Boston Blog

Why is Boston a biotech mecca? Money and perception

Nature Biotechnology hosted a panel discussion last night about financing biotech companies, focusing on how to foster growth of the industry in places that are outside of the so-called “bioclusters” (cities with lots of companies, universities and investors, like Boston). Entrepreneurs and investors from Europe, Asia and the US talked about their experiences funding and searching for funding.

The take-home message was that it really does pay to be in Boston, the Bay area or other biotech hotspots, no matter how good your technology is. Despite the hype and the high cost of doing business in these places, the audience learned that if you can move to a biocluster like Boston, and you don’t have a really good competitive reason for staying where you are, then move.

Why? Yes, there are lots of smart, experienced people here: scientists, managers, executives. There are plenty of investors here.

But really, it comes down to a matter of perception. Being in Boston, as opposed to being in Kansas City or Lisbon, Portugal, automatically gives you greater credibility with investors. Just like I’m sure it’s the case that an average scientist with a Cambridge address on his/her resume will probably be more desirable to a biotech company than another average scientist with, say, an Indianapolis address.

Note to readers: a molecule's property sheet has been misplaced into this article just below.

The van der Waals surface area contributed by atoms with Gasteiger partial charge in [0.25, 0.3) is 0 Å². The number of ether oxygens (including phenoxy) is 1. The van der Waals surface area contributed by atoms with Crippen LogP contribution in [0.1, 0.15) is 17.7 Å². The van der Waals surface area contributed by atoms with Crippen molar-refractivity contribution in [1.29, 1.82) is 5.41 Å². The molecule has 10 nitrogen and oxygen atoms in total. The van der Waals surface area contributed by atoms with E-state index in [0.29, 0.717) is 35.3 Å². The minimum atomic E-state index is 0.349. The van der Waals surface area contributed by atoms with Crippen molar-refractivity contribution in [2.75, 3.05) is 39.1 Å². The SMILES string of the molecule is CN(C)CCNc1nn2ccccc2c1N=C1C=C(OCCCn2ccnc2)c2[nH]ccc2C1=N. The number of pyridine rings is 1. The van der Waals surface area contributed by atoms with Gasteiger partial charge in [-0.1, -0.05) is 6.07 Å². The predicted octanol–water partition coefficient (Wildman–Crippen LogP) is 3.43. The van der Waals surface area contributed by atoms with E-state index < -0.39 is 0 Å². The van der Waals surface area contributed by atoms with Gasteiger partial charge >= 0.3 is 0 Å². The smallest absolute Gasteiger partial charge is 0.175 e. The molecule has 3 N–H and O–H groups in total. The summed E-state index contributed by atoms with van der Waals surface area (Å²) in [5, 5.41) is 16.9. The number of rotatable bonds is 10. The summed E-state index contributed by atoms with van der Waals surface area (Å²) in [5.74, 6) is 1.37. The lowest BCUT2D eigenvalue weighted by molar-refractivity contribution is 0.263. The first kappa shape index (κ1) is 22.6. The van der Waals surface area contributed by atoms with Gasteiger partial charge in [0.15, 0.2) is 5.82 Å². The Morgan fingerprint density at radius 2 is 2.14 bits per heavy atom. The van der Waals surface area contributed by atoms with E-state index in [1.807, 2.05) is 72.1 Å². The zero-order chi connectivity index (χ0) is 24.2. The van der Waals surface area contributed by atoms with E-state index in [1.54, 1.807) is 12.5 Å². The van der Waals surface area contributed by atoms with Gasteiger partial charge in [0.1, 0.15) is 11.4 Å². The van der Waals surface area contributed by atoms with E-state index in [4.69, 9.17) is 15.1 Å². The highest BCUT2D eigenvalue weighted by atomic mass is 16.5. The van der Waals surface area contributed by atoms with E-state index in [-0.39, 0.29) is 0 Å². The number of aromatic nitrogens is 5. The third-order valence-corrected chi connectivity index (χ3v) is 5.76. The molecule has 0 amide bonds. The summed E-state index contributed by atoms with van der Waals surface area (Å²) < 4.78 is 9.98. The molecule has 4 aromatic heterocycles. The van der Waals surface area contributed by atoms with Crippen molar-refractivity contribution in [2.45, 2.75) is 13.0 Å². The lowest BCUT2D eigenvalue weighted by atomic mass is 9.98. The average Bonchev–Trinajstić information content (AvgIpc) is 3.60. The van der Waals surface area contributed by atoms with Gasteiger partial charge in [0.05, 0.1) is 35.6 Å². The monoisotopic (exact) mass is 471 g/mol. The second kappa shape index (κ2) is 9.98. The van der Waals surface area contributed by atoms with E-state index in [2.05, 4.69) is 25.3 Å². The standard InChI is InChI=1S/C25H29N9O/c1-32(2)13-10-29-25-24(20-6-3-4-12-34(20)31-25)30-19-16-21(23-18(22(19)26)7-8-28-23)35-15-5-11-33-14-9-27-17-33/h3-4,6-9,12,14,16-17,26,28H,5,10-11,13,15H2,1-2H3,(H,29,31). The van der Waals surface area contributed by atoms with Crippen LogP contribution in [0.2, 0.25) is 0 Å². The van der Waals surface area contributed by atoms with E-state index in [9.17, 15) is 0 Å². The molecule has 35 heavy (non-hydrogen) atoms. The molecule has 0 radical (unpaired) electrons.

Not exactly fair in an ideal world, but that’s human nature. We like brand name clothes, shoes, schools, companies and cities. Boston, as I can see from this enormous conference, has huge brand name appeal in biotech.

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    M. William Lensch said:

    I have to say that the value of having so many smart people in very close geographical proximity cannot be overestimated. It really makes a difference to be in the midst of so much. Try this, take out a map of Boston and trace a five mile radius around Copley Square. Then drive around and count up the number of biotech-heavy universities/hospitals, companies large and small, houses of pharma, IP law firms, and biotech finance firms. I’d be surprised if there was another place like it in the world. Being able to bop over to Whitehead and talk to somebody or run into some VC person at a hotel mixer makes good things happen that might otherwise never find the proper catalyst. The density of brainpower here builds upon itself. It’s a self-perpetuating system and one with very practical consequences when you want to get something done or connect ideas with people and financial backing. Clearly, this amounts to a great deal more than an impressive address on one’s letterhead. Being here allows real work to be done. I’ve said it before, Boston is Disneyland for science.

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